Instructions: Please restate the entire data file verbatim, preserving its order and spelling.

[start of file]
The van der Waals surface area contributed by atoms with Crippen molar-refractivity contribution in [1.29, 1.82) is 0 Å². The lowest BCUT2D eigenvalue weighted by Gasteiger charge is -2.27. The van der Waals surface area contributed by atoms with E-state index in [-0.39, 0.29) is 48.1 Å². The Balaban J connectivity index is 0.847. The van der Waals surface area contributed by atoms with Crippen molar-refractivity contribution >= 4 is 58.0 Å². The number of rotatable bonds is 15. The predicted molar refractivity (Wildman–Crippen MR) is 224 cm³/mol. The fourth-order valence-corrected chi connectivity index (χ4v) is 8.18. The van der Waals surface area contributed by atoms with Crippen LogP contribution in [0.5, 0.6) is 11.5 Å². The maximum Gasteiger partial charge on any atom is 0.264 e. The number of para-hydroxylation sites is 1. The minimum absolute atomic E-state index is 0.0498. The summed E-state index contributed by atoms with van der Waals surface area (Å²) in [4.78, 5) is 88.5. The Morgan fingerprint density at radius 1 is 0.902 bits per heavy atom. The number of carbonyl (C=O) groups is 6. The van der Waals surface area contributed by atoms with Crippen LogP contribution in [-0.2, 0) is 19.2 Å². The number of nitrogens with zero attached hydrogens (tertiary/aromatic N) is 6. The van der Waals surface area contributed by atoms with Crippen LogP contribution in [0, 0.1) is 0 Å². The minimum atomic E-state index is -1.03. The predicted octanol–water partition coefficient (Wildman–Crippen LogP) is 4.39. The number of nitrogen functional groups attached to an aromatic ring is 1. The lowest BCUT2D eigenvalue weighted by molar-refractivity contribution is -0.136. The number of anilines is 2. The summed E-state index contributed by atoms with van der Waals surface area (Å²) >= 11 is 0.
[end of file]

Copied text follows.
The van der Waals surface area contributed by atoms with Crippen molar-refractivity contribution in [1.29, 1.82) is 0 Å². The lowest BCUT2D eigenvalue weighted by Gasteiger charge is -2.27. The van der Waals surface area contributed by atoms with E-state index in [-0.39, 0.29) is 48.1 Å². The Balaban J connectivity index is 0.847. The van der Waals surface area contributed by atoms with Crippen molar-refractivity contribution >= 4 is 58.0 Å². The number of rotatable bonds is 15. The predicted molar refractivity (Wildman–Crippen MR) is 224 cm³/mol. The fourth-order valence-corrected chi connectivity index (χ4v) is 8.18. The van der Waals surface area contributed by atoms with Crippen LogP contribution in [0.5, 0.6) is 11.5 Å². The maximum Gasteiger partial charge on any atom is 0.264 e. The number of para-hydroxylation sites is 1. The minimum absolute atomic E-state index is 0.0498. The summed E-state index contributed by atoms with van der Waals surface area (Å²) in [4.78, 5) is 88.5. The Morgan fingerprint density at radius 1 is 0.902 bits per heavy atom. The number of carbonyl (C=O) groups is 6. The van der Waals surface area contributed by atoms with Crippen LogP contribution in [-0.2, 0) is 19.2 Å². The number of nitrogens with zero attached hydrogens (tertiary/aromatic N) is 6. The van der Waals surface area contributed by atoms with Crippen LogP contribution in [0, 0.1) is 0 Å². The minimum atomic E-state index is -1.03. The predicted octanol–water partition coefficient (Wildman–Crippen LogP) is 4.39. The number of nitrogen functional groups attached to an aromatic ring is 1. The lowest BCUT2D eigenvalue weighted by molar-refractivity contribution is -0.136. The number of anilines is 2. The summed E-state index contributed by atoms with van der Waals surface area (Å²) >= 11 is 0.